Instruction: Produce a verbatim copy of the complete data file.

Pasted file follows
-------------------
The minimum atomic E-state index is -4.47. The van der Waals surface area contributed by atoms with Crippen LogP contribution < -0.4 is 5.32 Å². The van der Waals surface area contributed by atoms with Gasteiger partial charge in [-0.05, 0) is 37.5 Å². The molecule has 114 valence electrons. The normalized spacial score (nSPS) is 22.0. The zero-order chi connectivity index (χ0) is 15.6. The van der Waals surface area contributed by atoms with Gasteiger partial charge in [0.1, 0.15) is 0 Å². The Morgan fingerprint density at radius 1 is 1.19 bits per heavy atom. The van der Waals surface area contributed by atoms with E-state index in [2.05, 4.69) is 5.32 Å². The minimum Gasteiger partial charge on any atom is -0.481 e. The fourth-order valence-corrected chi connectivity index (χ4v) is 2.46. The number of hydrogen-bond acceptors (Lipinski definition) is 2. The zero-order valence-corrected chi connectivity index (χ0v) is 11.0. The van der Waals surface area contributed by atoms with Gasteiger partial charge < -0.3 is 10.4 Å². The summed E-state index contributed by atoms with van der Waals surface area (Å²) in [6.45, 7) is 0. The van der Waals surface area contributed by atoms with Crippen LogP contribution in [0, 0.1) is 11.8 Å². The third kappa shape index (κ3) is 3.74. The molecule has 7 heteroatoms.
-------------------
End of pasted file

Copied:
The minimum atomic E-state index is -4.47. The van der Waals surface area contributed by atoms with Crippen LogP contribution < -0.4 is 5.32 Å². The van der Waals surface area contributed by atoms with Gasteiger partial charge in [-0.05, 0) is 37.5 Å². The molecule has 114 valence electrons. The normalized spacial score (nSPS) is 22.0. The zero-order chi connectivity index (χ0) is 15.6. The van der Waals surface area contributed by atoms with Gasteiger partial charge in [0.1, 0.15) is 0 Å². The Morgan fingerprint density at radius 1 is 1.19 bits per heavy atom. The van der Waals surface area contributed by atoms with E-state index in [2.05, 4.69) is 5.32 Å². The minimum Gasteiger partial charge on any atom is -0.481 e. The fourth-order valence-corrected chi connectivity index (χ4v) is 2.46. The number of hydrogen-bond acceptors (Lipinski definition) is 2. The zero-order valence-corrected chi connectivity index (χ0v) is 11.0. The van der Waals surface area contributed by atoms with Gasteiger partial charge < -0.3 is 10.4 Å². The summed E-state index contributed by atoms with van der Waals surface area (Å²) in [6.45, 7) is 0. The van der Waals surface area contributed by atoms with Crippen LogP contribution in [0, 0.1) is 11.8 Å². The third kappa shape index (κ3) is 3.74. The molecule has 7 heteroatoms.